Please use this identifier to cite or link to this item: http://hdl.handle.net/10321/3389
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dc.contributor.authorTetteh, E. K.en_US
dc.contributor.authorRathilal, S.en_US
dc.contributor.authorNaidoo, D. B.en_US
dc.date.accessioned2020-06-08T06:51:55Z-
dc.date.available2020-06-08T06:51:55Z-
dc.date.issued2020-06-
dc.identifier.citationTetteh, E.K., Rathilal, S., Naidoo, D.B. 2020. Photocatalytic degradation of oily waste and phenol from a local South Africa oil refinery wastewater using response methodology. Scientific reports. 10(1): 8850-. doi:10.1038/s41598-020-65480-5en_US
dc.identifier.issn2045-2322-
dc.identifier.issn2045-2322 (Online)-
dc.identifier.otherpubmed: 32483279-
dc.identifier.urihttp://hdl.handle.net/10321/3389-
dc.description.abstractThe photocatalytic degradation of a local South Africa oil refinery wastewater was conducted under UV radiation using an aqueous catalyst of titanium dioxide (TiO2), Degussa P25 (80% anatase, 20% rutile) in suspension. The experiment was carried out in a batch aerated photocatalytic reactor based on a central composite design (CCD) and analyzed using response surface methodology (RSM). The effects of three operational variables viz. TiO2 dosage (2-8 g/L), runtime (30-90 minutes), and airflow rate (0.768-1.48 L/min) were examined for the removal of phenol and soap oil and grease (SOG). The data derived from the CCD, and the successive analysis of variance (ANOVA) showed the TiO2 dosage to be the most influential factor, while the other factors were also significant (P < 0.0001). Also, the ANOVA test revealed the second-order of TiO2 dosage and runtime as the main interaction factors on the removal efficiency. To maximize the pollutant removal, the optimum conditions were found at runtime of 90 minutes, TiO2 dosage of 8 g/L, and an aeration flow rate of 1.225 L/min. Under the conditions stated, the percentage removal of phenol (300 ± 7) and SOG (4000 ± 23) were 76% and 88% respectively. At 95% confidence level, the predicted models developed results were in reasonable agreement with that of the experimental data, which confirms the adaptability of the models. The first-order kinetic constants were estimated as 0.136 min-1 and 0.083 min-1 for SOG and phenol respectively.en_US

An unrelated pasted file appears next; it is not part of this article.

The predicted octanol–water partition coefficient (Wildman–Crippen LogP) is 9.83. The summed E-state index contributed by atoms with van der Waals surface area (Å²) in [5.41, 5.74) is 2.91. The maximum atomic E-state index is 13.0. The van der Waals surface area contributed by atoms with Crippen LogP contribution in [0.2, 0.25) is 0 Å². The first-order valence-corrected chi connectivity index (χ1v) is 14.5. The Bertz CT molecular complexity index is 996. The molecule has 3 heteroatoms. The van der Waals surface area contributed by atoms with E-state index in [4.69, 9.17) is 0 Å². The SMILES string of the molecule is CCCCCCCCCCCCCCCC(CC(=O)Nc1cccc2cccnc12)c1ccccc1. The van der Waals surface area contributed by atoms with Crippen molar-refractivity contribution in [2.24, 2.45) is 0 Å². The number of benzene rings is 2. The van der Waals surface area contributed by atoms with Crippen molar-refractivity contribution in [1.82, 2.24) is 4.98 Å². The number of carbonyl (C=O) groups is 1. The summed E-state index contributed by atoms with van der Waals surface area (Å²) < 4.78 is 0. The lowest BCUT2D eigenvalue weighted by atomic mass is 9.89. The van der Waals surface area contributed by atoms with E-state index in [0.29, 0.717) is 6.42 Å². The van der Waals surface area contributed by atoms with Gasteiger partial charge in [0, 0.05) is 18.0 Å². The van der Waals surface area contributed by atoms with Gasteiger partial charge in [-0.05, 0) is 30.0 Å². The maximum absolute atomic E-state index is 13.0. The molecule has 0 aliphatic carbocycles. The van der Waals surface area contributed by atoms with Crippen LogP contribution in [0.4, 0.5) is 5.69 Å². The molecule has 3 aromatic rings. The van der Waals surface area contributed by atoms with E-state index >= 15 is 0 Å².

dc.format.extent12 p.en_US
dc.format.mediumElectronic-
dc.language.isoenen_US
dc.publisherSpringer Science and Business Media LLCen_US
dc.relation.ispartofScientific reports; Vol. 10, Issue 1en_US
dc.titlePhotocatalytic degradation of oily waste and phenol from a local South Africa oil refinery wastewater using response methodologyen_US
dc.typeArticleen_US
dc.date.updated2020-06-05T19:10:34Z-
dc.publisher.urihttps://www.nature.com/articles/s41598-020-65480-5en_US
dcterms.dateAccepted2020-5-5-
dc.identifier.doi10.1038/s41598-020-65480-5-
item.fulltextWith Fulltext-
item.languageiso639-1other-
item.grantfulltextopen-
Appears in Collections:Research Publications (Engineering and Built Environment)
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